Gay TV and Film Classics

In two new titles, the film Maurice is examined for the historical and significant role it played in gay cinema, and the TV sitcom Will & Grace gets some much deserved recognition.

Greven, David. Maurice. McGill-Queen’s Univ. (Queer Film Classics). Sept. 2023. 208p. ISBN 9780228018780. pap. $21.95. FILM

When the Merchant Ivory film Maurice was released in 1987, it received mixed reviews. Greven (English, Univ. of South Carolina; The Bionic Woman and Feminist Ethics) succeeds in restoring it to an honored place among significant movies that feature a gay protagonist. The book begins by noting the impact the film had on the author as a young man. But this is more than a personal reflection; Greven carefully situates Maurice in multiple contexts, including its historical significance in gay cinema of the 1980s. This book compares how the film closely followed E.M. Forster’s posthumous novel of the same name, but it also made some notable departures. The book points out how several deleted scenes, only available on special-edition DVDs, might have made the movie stronger. The concluding chapter, theoretically strong and informed by queer theory and film studies, is sophisticated yet accessible to a broad audience. Greven writes with a clarity that will likely appeal to general audiences and film scholars alike. A more complete bibliography of criticism of the film would have made a nice addition. VERDICT Highly recommended for fans of Maurice and general film buffs, who will likely enjoy and learn from Greven’s detailed and historical perspective.—David Azzolina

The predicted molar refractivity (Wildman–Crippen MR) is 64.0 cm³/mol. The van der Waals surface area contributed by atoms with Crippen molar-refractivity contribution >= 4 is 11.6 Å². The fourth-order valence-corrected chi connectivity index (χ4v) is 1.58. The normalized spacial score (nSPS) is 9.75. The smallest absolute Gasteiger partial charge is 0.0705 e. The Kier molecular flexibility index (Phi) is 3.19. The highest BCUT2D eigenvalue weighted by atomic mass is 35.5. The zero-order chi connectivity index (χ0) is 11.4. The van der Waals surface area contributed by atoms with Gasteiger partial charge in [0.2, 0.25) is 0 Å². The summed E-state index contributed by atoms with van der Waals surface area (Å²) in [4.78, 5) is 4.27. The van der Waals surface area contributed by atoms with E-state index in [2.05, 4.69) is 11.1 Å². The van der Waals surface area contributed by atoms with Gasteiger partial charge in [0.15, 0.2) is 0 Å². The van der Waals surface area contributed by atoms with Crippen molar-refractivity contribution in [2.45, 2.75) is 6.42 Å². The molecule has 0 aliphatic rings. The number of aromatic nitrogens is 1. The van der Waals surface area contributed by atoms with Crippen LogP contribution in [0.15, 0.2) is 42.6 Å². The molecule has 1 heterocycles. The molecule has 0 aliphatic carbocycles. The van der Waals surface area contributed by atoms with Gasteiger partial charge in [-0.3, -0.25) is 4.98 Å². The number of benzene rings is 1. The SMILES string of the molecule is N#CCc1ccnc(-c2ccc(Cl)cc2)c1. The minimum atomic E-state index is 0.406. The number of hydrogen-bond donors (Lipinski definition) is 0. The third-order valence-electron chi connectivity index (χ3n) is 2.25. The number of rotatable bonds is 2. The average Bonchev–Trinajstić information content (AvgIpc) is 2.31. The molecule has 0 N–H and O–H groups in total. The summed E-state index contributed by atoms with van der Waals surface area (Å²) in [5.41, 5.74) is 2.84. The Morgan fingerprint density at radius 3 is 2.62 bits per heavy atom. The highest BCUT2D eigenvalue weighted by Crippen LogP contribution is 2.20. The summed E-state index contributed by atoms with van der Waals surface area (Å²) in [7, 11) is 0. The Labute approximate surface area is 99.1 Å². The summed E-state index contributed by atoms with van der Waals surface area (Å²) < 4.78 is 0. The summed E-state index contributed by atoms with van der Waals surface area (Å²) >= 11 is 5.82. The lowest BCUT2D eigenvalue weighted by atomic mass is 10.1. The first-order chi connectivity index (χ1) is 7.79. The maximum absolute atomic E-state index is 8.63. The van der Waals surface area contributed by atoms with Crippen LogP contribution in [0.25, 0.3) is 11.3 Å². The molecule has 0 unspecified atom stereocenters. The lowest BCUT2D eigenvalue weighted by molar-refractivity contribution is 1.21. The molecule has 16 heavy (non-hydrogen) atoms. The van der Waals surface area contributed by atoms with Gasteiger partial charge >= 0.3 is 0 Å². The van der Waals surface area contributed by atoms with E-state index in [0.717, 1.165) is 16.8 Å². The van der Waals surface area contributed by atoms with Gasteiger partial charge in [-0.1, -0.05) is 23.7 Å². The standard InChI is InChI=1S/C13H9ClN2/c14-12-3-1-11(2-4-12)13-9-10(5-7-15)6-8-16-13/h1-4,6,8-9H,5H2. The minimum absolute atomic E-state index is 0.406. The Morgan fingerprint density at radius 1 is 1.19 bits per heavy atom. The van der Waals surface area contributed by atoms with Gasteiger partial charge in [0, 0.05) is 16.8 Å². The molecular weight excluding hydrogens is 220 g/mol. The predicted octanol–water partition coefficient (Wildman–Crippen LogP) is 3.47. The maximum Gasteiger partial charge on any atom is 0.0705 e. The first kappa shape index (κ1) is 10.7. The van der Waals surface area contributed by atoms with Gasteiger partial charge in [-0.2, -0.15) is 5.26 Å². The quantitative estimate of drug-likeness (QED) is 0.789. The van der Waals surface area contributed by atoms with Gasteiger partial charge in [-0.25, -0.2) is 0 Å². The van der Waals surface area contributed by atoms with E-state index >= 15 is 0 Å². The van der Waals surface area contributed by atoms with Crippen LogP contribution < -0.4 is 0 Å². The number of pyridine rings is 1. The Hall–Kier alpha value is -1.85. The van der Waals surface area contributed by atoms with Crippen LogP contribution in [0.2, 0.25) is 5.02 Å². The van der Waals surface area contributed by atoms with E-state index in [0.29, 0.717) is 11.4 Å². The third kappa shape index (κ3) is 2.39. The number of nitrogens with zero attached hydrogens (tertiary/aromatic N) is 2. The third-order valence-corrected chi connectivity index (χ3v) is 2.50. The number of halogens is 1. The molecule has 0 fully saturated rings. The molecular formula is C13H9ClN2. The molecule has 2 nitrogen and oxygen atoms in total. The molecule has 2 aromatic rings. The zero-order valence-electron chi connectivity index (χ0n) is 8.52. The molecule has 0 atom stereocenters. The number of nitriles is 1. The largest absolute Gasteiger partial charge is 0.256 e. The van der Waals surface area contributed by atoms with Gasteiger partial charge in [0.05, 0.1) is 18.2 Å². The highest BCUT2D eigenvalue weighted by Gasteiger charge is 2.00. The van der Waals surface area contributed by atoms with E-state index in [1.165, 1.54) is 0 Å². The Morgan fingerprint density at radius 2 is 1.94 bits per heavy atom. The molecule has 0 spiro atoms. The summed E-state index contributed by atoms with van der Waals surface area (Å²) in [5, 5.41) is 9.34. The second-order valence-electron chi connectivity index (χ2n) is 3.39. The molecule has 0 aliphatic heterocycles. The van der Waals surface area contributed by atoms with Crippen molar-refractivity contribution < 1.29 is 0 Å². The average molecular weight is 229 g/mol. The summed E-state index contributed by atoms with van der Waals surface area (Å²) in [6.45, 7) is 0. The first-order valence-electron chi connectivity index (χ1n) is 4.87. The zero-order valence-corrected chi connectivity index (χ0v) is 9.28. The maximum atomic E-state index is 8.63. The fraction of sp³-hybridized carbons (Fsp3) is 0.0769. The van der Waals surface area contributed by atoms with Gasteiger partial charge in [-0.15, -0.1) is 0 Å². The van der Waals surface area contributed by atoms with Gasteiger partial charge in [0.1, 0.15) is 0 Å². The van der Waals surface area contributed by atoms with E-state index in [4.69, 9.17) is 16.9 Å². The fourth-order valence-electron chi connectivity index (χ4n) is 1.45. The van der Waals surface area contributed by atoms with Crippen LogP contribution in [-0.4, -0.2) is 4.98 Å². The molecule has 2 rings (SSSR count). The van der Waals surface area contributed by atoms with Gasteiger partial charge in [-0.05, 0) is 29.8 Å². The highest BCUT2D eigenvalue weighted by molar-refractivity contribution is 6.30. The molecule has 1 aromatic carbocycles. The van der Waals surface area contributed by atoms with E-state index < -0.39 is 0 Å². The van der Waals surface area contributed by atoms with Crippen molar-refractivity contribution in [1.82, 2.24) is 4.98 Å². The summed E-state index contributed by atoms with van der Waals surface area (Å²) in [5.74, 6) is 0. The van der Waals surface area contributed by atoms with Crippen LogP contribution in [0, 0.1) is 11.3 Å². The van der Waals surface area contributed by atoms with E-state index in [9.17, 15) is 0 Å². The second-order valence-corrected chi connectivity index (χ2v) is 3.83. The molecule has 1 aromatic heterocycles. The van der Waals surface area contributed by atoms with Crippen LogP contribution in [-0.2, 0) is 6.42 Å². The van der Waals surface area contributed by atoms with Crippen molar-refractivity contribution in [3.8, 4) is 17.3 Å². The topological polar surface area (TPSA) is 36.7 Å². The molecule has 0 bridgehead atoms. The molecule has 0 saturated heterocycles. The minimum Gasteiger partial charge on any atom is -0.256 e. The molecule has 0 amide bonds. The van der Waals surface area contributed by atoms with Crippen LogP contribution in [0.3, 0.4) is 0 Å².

Pugh, Tison. Will & Grace. Wayne State Univ. (TV Milestones Series). Sept. 2023. 123p. ISBN 9780814349069. pap. $19.99. TV

Pugh’s (English, Univ. of Central Florida; Queer Oz: L. Frank Baum’s Trans Tales) succinct book on the groundbreaking sitcom Will & Grace gives it some much-needed recognition. Within four brief but comprehensive chapters, the book examines how the show subverted the traditional sitcom format over eight seasons (1998–2006) by centering queer characters and humor. Pugh does an excellent job of charting how Will & Grace helped make portrayals of LGBTQIA+ characters a part of “must-see TV” for mainstream audiences. The book indicates that the show relied heavily on stereotypes and tropes, but many also viewed the show as a light-hearted balm during a fraught time for LGBTQIA+ rights. Pugh documents how viewers laughed along with the fictional foibles of Will and Grace and their friends, Jack and Karen, as landmark legal cases such as Lawrence v. Texas established a new era of queer rights in real life. Will & Grace returned to NBC in 2017 and ran until 2020. VERDICT The author persuasively proves that Will & Grace deserves its reputation as a classic sitcom and a milestone for LGBTQIA+ representation.—Claire Sewell

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